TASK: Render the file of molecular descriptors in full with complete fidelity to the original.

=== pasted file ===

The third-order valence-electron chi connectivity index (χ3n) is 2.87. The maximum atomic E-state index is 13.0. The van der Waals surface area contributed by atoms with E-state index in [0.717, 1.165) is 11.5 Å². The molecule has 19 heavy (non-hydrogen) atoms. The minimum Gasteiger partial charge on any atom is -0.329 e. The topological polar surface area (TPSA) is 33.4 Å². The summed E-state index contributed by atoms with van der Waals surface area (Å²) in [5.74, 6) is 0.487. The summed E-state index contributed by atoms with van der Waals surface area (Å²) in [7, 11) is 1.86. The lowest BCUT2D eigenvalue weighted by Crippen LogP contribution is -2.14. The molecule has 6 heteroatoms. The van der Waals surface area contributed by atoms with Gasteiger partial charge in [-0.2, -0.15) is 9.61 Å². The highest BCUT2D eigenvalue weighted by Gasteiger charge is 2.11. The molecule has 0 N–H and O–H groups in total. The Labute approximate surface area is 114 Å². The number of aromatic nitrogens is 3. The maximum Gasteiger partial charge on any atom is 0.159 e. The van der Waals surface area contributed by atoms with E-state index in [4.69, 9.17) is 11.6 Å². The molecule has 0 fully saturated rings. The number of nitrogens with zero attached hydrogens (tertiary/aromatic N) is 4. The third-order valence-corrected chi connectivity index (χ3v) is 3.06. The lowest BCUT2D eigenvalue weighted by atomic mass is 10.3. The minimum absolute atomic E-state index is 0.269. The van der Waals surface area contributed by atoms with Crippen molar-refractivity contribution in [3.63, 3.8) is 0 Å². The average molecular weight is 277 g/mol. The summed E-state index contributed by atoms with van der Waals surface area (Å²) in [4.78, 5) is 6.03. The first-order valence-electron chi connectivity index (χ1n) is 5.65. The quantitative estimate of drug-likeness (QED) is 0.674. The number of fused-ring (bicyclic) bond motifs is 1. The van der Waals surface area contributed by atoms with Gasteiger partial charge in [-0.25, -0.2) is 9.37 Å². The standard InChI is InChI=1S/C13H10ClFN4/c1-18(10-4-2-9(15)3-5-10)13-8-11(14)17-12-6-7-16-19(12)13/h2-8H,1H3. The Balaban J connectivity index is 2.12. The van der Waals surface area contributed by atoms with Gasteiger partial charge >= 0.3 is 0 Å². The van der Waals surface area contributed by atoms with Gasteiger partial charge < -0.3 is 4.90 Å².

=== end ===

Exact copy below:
The third-order valence-electron chi connectivity index (χ3n) is 2.87. The maximum atomic E-state index is 13.0. The van der Waals surface area contributed by atoms with E-state index in [0.717, 1.165) is 11.5 Å². The molecule has 19 heavy (non-hydrogen) atoms. The minimum Gasteiger partial charge on any atom is -0.329 e. The topological polar surface area (TPSA) is 33.4 Å². The summed E-state index contributed by atoms with van der Waals surface area (Å²) in [5.74, 6) is 0.487. The summed E-state index contributed by atoms with van der Waals surface area (Å²) in [7, 11) is 1.86. The lowest BCUT2D eigenvalue weighted by Crippen LogP contribution is -2.14. The molecule has 6 heteroatoms. The van der Waals surface area contributed by atoms with Gasteiger partial charge in [-0.2, -0.15) is 9.61 Å². The highest BCUT2D eigenvalue weighted by Gasteiger charge is 2.11. The molecule has 0 N–H and O–H groups in total. The Labute approximate surface area is 114 Å². The number of aromatic nitrogens is 3. The maximum Gasteiger partial charge on any atom is 0.159 e. The van der Waals surface area contributed by atoms with E-state index in [4.69, 9.17) is 11.6 Å². The molecule has 0 fully saturated rings. The number of nitrogens with zero attached hydrogens (tertiary/aromatic N) is 4. The third-order valence-corrected chi connectivity index (χ3v) is 3.06. The lowest BCUT2D eigenvalue weighted by atomic mass is 10.3. The minimum absolute atomic E-state index is 0.269. The van der Waals surface area contributed by atoms with Crippen molar-refractivity contribution in [3.63, 3.8) is 0 Å². The average molecular weight is 277 g/mol. The summed E-state index contributed by atoms with van der Waals surface area (Å²) in [4.78, 5) is 6.03. The first-order valence-electron chi connectivity index (χ1n) is 5.65. The quantitative estimate of drug-likeness (QED) is 0.674. The number of fused-ring (bicyclic) bond motifs is 1. The van der Waals surface area contributed by atoms with Gasteiger partial charge in [-0.25, -0.2) is 9.37 Å². The standard InChI is InChI=1S/C13H10ClFN4/c1-18(10-4-2-9(15)3-5-10)13-8-11(14)17-12-6-7-16-19(12)13/h2-8H,1H3. The Balaban J connectivity index is 2.12. The van der Waals surface area contributed by atoms with Gasteiger partial charge >= 0.3 is 0 Å². The van der Waals surface area contributed by atoms with Gasteiger partial charge < -0.3 is 4.90 Å².